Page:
And do you know what really gets me?  The fact that we have gated communities … online.   In a way, these are worse than actual gated communities because they're stealth.  With physically-gated communities, you actually SEE the gates surrounding the community.  However, with online communities, you don't know about them unless you belong to that secret community.  This way of operating simply enables all sorts of discrimination and keeps it "beneath the radar."

Isn’t the whole point of the internet to be able to travel to Paris while sitting alone in your den in Santa Fe?  Isn’t the whole point of the internet to become “pen pals,” if you will, with people who you’ll probably never cross paths with in this lifetime? 

Isn’t the whole point of being online to expand your world and boost your possibilities?  There’s a whole WORLD out there.  Don’t you want to see it?  Don’t you want to BECOME one with your grand destiny while you still have time?

We’re actually taking this miraculous, forward-thinking technology and dumbing it down to the level of our worst fears and prejudices about others.  Don’t get me wrong, self-protection is absolutely necessary, but at what cost?  When we lock ourselves away, we lock out the bad … as well as the good that can help us grow and perhaps even find true fulfillment.

We’re living during a time of spectacular technological advances.  Yet every single time human beings come up with new and fantastic technology, it’s always neutralized by the enemy of technology …


Look … what I’m saying here is that I find it SO hypocritical that we criticize Arabs and Israelis for all of the conflict in the Middle East and yet here we are … living in gated communities … actual and virtual.  Apart from the gunfire and bombings, there’s not much difference between what we do and what they do in the Middle East.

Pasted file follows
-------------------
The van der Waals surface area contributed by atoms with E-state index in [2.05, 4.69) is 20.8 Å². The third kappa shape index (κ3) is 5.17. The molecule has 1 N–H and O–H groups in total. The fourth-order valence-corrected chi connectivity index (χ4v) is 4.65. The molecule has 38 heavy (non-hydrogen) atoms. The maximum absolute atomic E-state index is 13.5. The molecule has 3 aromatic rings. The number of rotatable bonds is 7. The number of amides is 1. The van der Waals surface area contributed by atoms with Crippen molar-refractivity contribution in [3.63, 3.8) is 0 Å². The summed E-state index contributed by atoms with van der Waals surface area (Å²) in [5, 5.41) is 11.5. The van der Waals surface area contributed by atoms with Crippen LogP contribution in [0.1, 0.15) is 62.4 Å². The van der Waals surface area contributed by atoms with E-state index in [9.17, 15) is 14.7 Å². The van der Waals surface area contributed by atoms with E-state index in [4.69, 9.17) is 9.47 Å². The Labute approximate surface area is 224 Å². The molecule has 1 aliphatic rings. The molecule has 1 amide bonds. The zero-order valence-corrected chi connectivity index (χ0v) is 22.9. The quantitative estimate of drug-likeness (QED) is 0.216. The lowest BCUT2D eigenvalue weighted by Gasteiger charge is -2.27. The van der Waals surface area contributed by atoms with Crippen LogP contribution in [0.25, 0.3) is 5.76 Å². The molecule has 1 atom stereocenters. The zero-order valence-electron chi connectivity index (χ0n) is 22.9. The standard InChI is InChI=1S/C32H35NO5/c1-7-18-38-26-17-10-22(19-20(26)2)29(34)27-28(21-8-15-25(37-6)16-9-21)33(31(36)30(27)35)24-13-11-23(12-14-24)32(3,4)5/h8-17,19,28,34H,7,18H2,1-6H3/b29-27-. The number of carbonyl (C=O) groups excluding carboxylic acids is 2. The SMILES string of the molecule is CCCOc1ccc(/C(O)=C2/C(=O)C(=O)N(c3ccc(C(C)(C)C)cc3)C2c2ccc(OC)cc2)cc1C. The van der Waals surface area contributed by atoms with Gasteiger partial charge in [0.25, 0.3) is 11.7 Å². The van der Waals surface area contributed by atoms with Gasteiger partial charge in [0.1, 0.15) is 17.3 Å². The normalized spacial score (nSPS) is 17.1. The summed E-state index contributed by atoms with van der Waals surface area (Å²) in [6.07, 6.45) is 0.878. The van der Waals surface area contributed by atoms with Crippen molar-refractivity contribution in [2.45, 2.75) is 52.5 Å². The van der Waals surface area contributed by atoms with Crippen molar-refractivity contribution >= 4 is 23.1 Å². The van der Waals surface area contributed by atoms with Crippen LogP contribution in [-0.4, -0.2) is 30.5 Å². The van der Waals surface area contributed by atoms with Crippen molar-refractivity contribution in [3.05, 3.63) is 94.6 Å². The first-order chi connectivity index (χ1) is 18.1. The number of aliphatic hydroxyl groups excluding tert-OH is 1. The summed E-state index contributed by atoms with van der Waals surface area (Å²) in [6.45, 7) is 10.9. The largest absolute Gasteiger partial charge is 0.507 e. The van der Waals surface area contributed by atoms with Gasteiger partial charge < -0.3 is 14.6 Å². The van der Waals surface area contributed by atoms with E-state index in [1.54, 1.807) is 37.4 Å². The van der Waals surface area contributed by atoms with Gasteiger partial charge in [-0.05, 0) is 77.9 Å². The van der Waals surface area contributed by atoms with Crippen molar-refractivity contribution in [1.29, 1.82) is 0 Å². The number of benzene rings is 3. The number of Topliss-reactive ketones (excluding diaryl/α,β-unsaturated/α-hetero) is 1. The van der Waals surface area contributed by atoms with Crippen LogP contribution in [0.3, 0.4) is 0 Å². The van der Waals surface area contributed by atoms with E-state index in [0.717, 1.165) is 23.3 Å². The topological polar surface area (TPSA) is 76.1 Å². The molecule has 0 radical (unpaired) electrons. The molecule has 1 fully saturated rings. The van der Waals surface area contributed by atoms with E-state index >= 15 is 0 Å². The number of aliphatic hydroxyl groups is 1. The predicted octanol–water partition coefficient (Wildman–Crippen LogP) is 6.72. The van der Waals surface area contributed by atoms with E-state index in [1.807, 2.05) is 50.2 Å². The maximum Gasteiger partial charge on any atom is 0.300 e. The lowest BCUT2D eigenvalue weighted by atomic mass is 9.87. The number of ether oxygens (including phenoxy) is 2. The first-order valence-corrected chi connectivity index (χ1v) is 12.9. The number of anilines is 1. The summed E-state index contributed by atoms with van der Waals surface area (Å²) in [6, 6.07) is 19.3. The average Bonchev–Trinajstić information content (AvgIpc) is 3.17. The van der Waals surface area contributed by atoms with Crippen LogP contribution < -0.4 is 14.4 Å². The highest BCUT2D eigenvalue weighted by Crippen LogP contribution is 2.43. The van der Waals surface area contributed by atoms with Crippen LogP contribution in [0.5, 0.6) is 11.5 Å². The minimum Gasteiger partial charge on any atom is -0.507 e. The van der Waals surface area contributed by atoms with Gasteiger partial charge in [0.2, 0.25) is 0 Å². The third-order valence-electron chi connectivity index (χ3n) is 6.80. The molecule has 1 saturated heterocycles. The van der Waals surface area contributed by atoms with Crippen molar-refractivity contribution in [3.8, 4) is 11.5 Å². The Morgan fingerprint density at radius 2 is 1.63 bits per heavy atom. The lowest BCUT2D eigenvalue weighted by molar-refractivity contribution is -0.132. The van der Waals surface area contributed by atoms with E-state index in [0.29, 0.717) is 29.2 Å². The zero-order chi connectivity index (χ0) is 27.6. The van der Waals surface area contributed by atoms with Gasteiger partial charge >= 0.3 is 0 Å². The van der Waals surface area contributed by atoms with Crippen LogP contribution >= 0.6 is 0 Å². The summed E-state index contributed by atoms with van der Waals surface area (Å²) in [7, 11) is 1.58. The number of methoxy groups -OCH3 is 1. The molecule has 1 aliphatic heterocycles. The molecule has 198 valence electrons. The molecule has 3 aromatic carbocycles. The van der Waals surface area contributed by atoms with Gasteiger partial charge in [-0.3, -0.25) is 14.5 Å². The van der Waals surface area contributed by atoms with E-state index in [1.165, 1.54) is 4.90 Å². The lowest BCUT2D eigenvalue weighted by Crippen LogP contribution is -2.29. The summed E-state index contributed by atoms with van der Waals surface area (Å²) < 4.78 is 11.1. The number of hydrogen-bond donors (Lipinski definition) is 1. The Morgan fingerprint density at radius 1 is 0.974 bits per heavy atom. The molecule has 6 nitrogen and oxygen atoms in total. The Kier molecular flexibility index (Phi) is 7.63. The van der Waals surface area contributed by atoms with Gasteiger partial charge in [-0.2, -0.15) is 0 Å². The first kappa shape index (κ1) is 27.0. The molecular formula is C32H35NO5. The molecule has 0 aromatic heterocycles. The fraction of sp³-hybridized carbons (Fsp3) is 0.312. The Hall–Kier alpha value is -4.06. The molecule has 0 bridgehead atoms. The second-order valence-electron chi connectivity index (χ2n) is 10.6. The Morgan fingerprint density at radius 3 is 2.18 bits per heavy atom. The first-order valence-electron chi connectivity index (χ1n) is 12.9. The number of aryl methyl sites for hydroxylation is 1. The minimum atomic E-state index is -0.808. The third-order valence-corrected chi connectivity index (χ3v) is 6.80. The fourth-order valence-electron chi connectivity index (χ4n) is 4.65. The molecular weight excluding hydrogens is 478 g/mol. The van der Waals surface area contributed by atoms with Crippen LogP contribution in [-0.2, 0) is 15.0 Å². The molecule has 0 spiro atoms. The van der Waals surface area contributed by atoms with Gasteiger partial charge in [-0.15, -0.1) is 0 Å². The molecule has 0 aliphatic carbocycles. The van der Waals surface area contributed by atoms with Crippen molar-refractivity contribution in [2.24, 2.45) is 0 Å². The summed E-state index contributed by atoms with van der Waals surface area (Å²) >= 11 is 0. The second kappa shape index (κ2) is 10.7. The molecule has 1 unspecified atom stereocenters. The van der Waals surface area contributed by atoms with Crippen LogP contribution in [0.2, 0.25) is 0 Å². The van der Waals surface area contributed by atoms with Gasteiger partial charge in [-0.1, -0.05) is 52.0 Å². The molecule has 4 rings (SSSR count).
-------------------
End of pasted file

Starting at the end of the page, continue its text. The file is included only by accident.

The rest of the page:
We wonder why there’s so much conflict in the world and yet we actually (and virtually) go out of our way to separate ourselves from other people.  It's takes more energy to do that than to simply welcome someone. Nobody wants obnoxious or troublesome neighbors, but I just think we all need to start behaving like responsible adults … and not children who grab their toys in the sandbox and flee when other kids show up.

Everyone is living in these silos that we call gated communities and they’re wondering why they can’t get along with other people who aren’t like them.  The problem is … you don’t WANT to get along with them.  You really don’t want them to exist.  Be truthful.  You don’t want anything to do with them.  You know it’s true.  Who are you kidding?  Or is it … Whom are you kidding?

Maybe the problem is not THEM.  Maybe the problem is … YOU.

We all need to think about this.  Maybe the problem is … ME and the choices that I’VE made.  Could I actually be the SOURCE of the problem?  What am I doing wrong?  I try to ask myself this question frequently.

At the end of the day, we should always celebrate the fact that we live in a society where we have choices.  We have the freedom to choose things.  Choices rock. 

But it just seems to me that this whole, “gated community” way of thinking and living is doing much more harm than we realize.  You can smell it.  You can feel it in the air that sweeps through the neighborhood. Self-protection is wise, but we can take that to unhealthy extremes.  There’s a price to be paid for everything.

We can live in gated communities and build silos until the end of time, but the fact remains that despite that, life continues to happen all around us. Try as we do … there’s no escaping real life.

Not even in a gated community … actual or virtual.



Grab Your Silo